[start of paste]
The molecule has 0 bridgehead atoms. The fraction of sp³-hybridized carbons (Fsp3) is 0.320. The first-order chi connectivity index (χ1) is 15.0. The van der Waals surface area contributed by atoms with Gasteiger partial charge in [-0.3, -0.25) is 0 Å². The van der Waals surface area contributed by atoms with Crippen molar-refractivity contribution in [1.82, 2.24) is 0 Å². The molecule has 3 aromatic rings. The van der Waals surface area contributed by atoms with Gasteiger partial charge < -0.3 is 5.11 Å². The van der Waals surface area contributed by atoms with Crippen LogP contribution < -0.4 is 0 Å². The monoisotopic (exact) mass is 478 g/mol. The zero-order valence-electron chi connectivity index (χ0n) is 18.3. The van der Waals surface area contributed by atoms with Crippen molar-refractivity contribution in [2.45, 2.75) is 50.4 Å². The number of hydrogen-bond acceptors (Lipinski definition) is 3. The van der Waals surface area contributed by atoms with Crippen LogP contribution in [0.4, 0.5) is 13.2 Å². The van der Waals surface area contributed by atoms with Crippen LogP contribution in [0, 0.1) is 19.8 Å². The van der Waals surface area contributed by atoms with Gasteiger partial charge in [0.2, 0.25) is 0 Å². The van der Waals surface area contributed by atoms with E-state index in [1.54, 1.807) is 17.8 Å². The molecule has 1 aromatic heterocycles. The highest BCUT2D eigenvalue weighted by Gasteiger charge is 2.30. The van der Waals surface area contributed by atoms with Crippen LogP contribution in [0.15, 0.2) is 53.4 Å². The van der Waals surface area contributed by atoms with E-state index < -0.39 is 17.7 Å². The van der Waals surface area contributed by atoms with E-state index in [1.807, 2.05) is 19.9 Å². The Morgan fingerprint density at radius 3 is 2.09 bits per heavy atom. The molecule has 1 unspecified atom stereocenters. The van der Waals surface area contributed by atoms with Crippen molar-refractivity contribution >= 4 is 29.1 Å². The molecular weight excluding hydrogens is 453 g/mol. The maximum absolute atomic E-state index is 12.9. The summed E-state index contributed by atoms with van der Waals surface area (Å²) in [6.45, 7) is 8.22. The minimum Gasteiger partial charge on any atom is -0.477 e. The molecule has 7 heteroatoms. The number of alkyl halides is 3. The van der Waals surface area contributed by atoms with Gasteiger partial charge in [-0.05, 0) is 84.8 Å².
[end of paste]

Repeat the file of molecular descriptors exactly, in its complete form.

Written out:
The molecule has 0 bridgehead atoms. The fraction of sp³-hybridized carbons (Fsp3) is 0.320. The first-order chi connectivity index (χ1) is 15.0. The van der Waals surface area contributed by atoms with Gasteiger partial charge in [-0.3, -0.25) is 0 Å². The van der Waals surface area contributed by atoms with Crippen molar-refractivity contribution in [1.82, 2.24) is 0 Å². The molecule has 3 aromatic rings. The van der Waals surface area contributed by atoms with Gasteiger partial charge < -0.3 is 5.11 Å². The van der Waals surface area contributed by atoms with Crippen LogP contribution < -0.4 is 0 Å². The monoisotopic (exact) mass is 478 g/mol. The zero-order valence-electron chi connectivity index (χ0n) is 18.3. The van der Waals surface area contributed by atoms with Crippen molar-refractivity contribution in [2.45, 2.75) is 50.4 Å². The number of hydrogen-bond acceptors (Lipinski definition) is 3. The van der Waals surface area contributed by atoms with Crippen LogP contribution in [0.4, 0.5) is 13.2 Å². The van der Waals surface area contributed by atoms with Crippen LogP contribution in [0, 0.1) is 19.8 Å². The van der Waals surface area contributed by atoms with Gasteiger partial charge in [0.2, 0.25) is 0 Å². The van der Waals surface area contributed by atoms with E-state index in [1.54, 1.807) is 17.8 Å². The molecule has 1 aromatic heterocycles. The highest BCUT2D eigenvalue weighted by Gasteiger charge is 2.30. The van der Waals surface area contributed by atoms with Crippen LogP contribution in [0.15, 0.2) is 53.4 Å². The van der Waals surface area contributed by atoms with E-state index < -0.39 is 17.7 Å². The van der Waals surface area contributed by atoms with E-state index in [1.807, 2.05) is 19.9 Å². The Morgan fingerprint density at radius 3 is 2.09 bits per heavy atom. The molecule has 1 unspecified atom stereocenters. The van der Waals surface area contributed by atoms with Crippen molar-refractivity contribution >= 4 is 29.1 Å². The molecular weight excluding hydrogens is 453 g/mol. The maximum absolute atomic E-state index is 12.9. The summed E-state index contributed by atoms with van der Waals surface area (Å²) in [6.45, 7) is 8.22. The minimum Gasteiger partial charge on any atom is -0.477 e. The molecule has 7 heteroatoms. The number of alkyl halides is 3. The van der Waals surface area contributed by atoms with Gasteiger partial charge in [-0.05, 0) is 84.8 Å².